Skin-to-skin contact between mother and baby immediately after birth can be used for the promotion of breastfeeding and can result in babies a better start in life, according to a new review of existing data.
Women who have skin-to-skin contact with their naked babies immediately after delivery were more likely to breastfeed longer and breastfeed months later than women who do not have their babies placed on their skin, the researchers found.
“The more you can do to help the mother and the baby together and disturb them as little as possible in the course of that first hour, the better they be”, said lead author Elizabeth Moore, of the School of Nursing at Vanderbilt University in Nashville, Tennessee.
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Moore and her colleagues write in the Cochrane Library November 25, that babies are often separated from their mothers at birth. The new review looked at whether the places of naked babies on their mother’s bare chest improved breastfeeding and other health issues.
The research was coordinated by the Cochrane Collaboration, an international organization that evaluates and reviews medical research.
The researchers looked at the medical literature found 46 randomized controlled trials in their review. The tests included 3,850 women and their newborns from 21 countries. All babies were healthy and most were born at term.
“We compared these tests for the usual care and usual care is highly dependent on the process,” said Moore. Studies from the 1970’s may have separated mothers from their babies for hours. In more modern trials, babies can be swaddled in a blanket before being handed to the mother.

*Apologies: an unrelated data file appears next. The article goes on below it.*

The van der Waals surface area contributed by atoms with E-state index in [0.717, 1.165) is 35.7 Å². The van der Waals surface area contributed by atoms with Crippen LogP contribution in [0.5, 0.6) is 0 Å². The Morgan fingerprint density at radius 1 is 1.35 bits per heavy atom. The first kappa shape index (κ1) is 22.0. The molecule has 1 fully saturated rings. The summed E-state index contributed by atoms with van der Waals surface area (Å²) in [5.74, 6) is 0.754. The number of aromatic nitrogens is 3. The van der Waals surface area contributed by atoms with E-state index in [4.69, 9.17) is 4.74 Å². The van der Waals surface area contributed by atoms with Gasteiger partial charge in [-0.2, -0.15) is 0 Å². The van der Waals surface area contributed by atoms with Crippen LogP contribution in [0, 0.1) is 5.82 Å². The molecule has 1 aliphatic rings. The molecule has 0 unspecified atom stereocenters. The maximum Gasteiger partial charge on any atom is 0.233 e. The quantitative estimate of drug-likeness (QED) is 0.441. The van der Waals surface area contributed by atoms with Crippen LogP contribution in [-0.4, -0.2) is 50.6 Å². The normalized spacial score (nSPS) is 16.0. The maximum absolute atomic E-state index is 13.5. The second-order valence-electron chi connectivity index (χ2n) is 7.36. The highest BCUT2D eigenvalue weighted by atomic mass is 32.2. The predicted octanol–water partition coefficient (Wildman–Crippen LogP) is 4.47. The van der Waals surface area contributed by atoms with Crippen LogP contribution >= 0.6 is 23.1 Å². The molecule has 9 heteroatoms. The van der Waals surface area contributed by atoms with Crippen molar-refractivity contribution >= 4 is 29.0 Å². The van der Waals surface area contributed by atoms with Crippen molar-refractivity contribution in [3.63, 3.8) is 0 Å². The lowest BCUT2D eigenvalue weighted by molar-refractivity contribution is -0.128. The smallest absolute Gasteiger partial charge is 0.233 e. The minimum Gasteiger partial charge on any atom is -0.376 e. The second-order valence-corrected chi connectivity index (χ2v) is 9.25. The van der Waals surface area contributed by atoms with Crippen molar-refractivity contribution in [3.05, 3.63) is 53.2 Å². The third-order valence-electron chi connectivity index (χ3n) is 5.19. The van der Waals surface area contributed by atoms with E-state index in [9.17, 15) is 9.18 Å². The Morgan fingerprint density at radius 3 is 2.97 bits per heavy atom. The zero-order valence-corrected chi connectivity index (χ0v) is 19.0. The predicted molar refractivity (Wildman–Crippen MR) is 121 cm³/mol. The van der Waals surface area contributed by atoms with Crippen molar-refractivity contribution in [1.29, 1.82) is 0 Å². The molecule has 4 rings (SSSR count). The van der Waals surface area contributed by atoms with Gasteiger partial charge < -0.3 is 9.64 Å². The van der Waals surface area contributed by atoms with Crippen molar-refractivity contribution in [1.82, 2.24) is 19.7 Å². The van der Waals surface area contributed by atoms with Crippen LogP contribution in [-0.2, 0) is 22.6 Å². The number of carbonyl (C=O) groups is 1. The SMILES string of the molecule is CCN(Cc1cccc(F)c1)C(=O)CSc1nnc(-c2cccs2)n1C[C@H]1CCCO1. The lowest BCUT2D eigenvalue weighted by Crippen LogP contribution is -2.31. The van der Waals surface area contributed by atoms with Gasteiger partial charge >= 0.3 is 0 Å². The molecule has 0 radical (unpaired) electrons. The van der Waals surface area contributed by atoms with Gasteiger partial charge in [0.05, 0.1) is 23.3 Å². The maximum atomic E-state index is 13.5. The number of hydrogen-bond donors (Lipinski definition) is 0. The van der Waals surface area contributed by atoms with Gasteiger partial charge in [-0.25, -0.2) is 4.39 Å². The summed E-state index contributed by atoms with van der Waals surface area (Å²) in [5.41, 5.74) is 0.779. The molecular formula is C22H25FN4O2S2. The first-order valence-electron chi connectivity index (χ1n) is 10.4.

In comparison with babies and mothers who received usual care, those who received skin-to-skin contact immediately after birth were approximately 24 percent more likely to still be breastfeeding one to four months later.
Infants who have skin-to-skin care were also 32 percent more likely to successfully breastfeed on their first attempt.
There was also evidence that women who received skin-to-skin contact breastfeeding more and more inclined to exclusively breastfeed after leaving the hospital.
Evidence also suggested for babies did better after receiving skin-to-skin contact after the birth. They had higher scores on a measure assessing their heart and lung function, had higher levels of blood sugar and had a similar body temperature with their swaddled colleagues.
“It is just something that if that is at all possible would have to happen,” Moore told Reuters Health.
Skin-to-skin contact should start as soon as possible and at least 60 minutes, she said. The hour will give the babies time to recover from the birth experience, find the mothers nipple and latch on.
“It’s not something you can do in just 15 minutes,” she said.
Moore said that more research is needed on the skin-to-skin contact after a caesarean section births and among infants born near full term.
“I think skin-to-skin care, or contact a no-cost intervention that improves the outcome for mothers and babies,” said Jeannette Crenshaw, of Texas Tech University Health Sciences Center School of Nursing in Lubbock.
Crenshaw, who is currently involved in a study of skin-to-skin contact after a caesarean section, said the current findings confirm the results of earlier, less rigorous studies that showed similar benefits.
“We need to adapt the processes, the normal routines and making changes in the system to the best practice available for mothers and babies,” said Crenshaw.
Moore said receiving skin-to-skin contact is often dependent on the doctors becomes comfortable with the practice.
“I would recommend that a woman, make sure she adds skin-to-skin to her birth plan,” she said. “I think it’s really a good thing for a woman to put together a birth plan before she goes to the hospital and show it to her doctors or midwife.”